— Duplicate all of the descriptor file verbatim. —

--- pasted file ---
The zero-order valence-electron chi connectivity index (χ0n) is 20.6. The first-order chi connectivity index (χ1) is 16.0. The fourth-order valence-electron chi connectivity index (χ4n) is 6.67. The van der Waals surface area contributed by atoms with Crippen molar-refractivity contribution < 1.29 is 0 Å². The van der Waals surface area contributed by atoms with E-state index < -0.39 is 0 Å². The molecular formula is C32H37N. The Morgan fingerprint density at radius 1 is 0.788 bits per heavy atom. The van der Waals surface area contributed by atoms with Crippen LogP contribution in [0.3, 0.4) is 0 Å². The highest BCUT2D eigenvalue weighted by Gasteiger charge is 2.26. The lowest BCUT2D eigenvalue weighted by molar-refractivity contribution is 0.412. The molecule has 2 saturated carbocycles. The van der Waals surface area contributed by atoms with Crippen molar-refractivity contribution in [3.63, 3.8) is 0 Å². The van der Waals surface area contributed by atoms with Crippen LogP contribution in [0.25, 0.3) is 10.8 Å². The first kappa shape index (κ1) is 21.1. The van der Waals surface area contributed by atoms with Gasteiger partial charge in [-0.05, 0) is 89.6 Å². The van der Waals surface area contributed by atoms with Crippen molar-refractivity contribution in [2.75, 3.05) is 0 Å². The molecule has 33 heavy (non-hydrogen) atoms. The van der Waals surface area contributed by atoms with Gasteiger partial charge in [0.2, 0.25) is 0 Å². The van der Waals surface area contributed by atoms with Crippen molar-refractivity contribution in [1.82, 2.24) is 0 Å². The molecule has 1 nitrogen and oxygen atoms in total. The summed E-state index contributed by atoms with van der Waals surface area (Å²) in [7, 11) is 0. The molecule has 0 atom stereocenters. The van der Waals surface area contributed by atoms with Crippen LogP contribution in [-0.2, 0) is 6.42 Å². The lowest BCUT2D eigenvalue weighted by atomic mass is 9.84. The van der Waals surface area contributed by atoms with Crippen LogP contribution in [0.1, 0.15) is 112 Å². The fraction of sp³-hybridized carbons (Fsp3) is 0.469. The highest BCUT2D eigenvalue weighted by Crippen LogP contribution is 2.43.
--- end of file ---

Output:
The zero-order valence-electron chi connectivity index (χ0n) is 20.6. The first-order chi connectivity index (χ1) is 16.0. The fourth-order valence-electron chi connectivity index (χ4n) is 6.67. The van der Waals surface area contributed by atoms with Crippen molar-refractivity contribution < 1.29 is 0 Å². The van der Waals surface area contributed by atoms with E-state index < -0.39 is 0 Å². The molecular formula is C32H37N. The Morgan fingerprint density at radius 1 is 0.788 bits per heavy atom. The van der Waals surface area contributed by atoms with Crippen LogP contribution in [0.3, 0.4) is 0 Å². The highest BCUT2D eigenvalue weighted by Gasteiger charge is 2.26. The lowest BCUT2D eigenvalue weighted by molar-refractivity contribution is 0.412. The molecule has 2 saturated carbocycles. The van der Waals surface area contributed by atoms with Crippen molar-refractivity contribution in [3.63, 3.8) is 0 Å². The van der Waals surface area contributed by atoms with Crippen LogP contribution in [0.25, 0.3) is 10.8 Å². The first kappa shape index (κ1) is 21.1. The van der Waals surface area contributed by atoms with Gasteiger partial charge in [-0.05, 0) is 89.6 Å². The van der Waals surface area contributed by atoms with Crippen molar-refractivity contribution in [2.75, 3.05) is 0 Å². The molecule has 33 heavy (non-hydrogen) atoms. The van der Waals surface area contributed by atoms with Gasteiger partial charge in [0.2, 0.25) is 0 Å². The van der Waals surface area contributed by atoms with Crippen molar-refractivity contribution in [1.82, 2.24) is 0 Å². The molecule has 1 nitrogen and oxygen atoms in total. The summed E-state index contributed by atoms with van der Waals surface area (Å²) in [7, 11) is 0. The molecule has 0 atom stereocenters. The van der Waals surface area contributed by atoms with Crippen LogP contribution in [-0.2, 0) is 6.42 Å². The lowest BCUT2D eigenvalue weighted by atomic mass is 9.84. The van der Waals surface area contributed by atoms with Crippen LogP contribution in [0.1, 0.15) is 112 Å². The fraction of sp³-hybridized carbons (Fsp3) is 0.469. The highest BCUT2D eigenvalue weighted by Crippen LogP contribution is 2.43.